Last strains of the US housing crescendo

Fewer bidding wars and slower sales indicate rationality is returning to the housing market.

This leafy suburb, also known as the heart of Silicon Valley, has been on the nose cone of the nation's real-estate rocket the past couple of years.

"For sale" signs seemed to come with "sold" already attached. Homes often fetched 20 or 30 offers, the winning ones offering hundreds of thousands of dollars above asking price, with a few stock options, theater tickets, or other goodies thrown in to sweeten the bid.

But this spring, the pace is throttling back from torrid to brisk. Indeed, here and across the nation, there are tentative signs that the real estate market is gradually beginning to slow.

Sales are easing back from their record pace, inventories are increasing, and in markets like Silicon Valley - where the median price tops the nation for a major metropolitan county at a cool half-million - the atmosphere is shifting from near psychosis to greater rationality, say analysts.

That's not to say housing prices are dropping. To the contrary, forecasts are for a hefty increase in median home prices this year.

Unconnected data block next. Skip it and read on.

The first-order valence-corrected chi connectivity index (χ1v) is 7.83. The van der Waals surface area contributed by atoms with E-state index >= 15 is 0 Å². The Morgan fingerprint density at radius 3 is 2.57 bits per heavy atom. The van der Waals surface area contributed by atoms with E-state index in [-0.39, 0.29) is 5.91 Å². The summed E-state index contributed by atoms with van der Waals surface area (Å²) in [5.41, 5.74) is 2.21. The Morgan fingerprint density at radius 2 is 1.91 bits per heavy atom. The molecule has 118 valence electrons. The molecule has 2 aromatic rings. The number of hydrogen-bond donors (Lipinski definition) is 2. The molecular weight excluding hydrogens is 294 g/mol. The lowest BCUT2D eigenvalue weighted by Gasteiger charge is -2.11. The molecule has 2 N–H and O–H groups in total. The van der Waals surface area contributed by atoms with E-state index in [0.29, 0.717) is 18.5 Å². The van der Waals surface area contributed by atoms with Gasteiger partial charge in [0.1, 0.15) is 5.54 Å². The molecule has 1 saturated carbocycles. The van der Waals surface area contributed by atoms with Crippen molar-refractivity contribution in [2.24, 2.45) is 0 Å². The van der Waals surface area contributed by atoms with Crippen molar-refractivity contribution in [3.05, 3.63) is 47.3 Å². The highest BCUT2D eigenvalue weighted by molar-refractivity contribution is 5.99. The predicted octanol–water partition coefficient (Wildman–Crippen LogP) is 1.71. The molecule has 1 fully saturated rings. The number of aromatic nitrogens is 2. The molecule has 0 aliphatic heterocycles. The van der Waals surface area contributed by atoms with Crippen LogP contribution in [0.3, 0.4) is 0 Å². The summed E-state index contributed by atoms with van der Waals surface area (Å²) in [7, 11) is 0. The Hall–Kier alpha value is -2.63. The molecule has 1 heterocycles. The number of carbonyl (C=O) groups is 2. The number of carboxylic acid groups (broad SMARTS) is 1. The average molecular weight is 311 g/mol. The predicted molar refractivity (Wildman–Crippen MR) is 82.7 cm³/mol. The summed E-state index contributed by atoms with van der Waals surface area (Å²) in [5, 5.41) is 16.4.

But conditions are unfolding that could lay the groundwork for a slower rise in prices by the end of the year.

"More sellers are placing their homes on the market, so the tight housing situation we've seen in many areas of the country is now beginning to ease," says Dennis Cronk, president of the National Association of Realtors.

Even here, where real estate agents carry Kleenex for distraught buyers, things are improving, says Penny Pompei of the Silicon Valley Association of Realtors. "We're finally seeing a normalization. Last year this was the best market nationally in terms of sales," says Ms. Pompei. "But in the last few weeks there has been a huge shift." The shift: slower-paced sales, more choices, and more gradual price rises.

Leslie Appleton-Young, chief economist for the California Association of Realtors, puts it this way: "The market is transitioning from a boil to a simmer."

Nationally, signs of better days for home buyers are multiplying. Last week, the Commerce Department reported that the annual rate of new single-family-home sales in April was down 6 percent from March.

Sales of new homes declined in the Midwest, South, and West, with only the Northeast recording a gain. Slower sales represent slackening demand, which ultimately tempers prices.

Sales of existing homes, which represent a larger share of the market than do new homes, were more than 7 percent lower through the first four months of 2000 compared with the January through April period a year ago.

Also showing a downward trend are single-family building permits - down 4 percent for the January to April period compared with 1999 - and single-family construction starts, down a little more than 1 percent.

The National Association of Home Builders (NAHB) tabulates a monthly Housing Market Index, based on builders' current sales as well as their expectations for the next six months.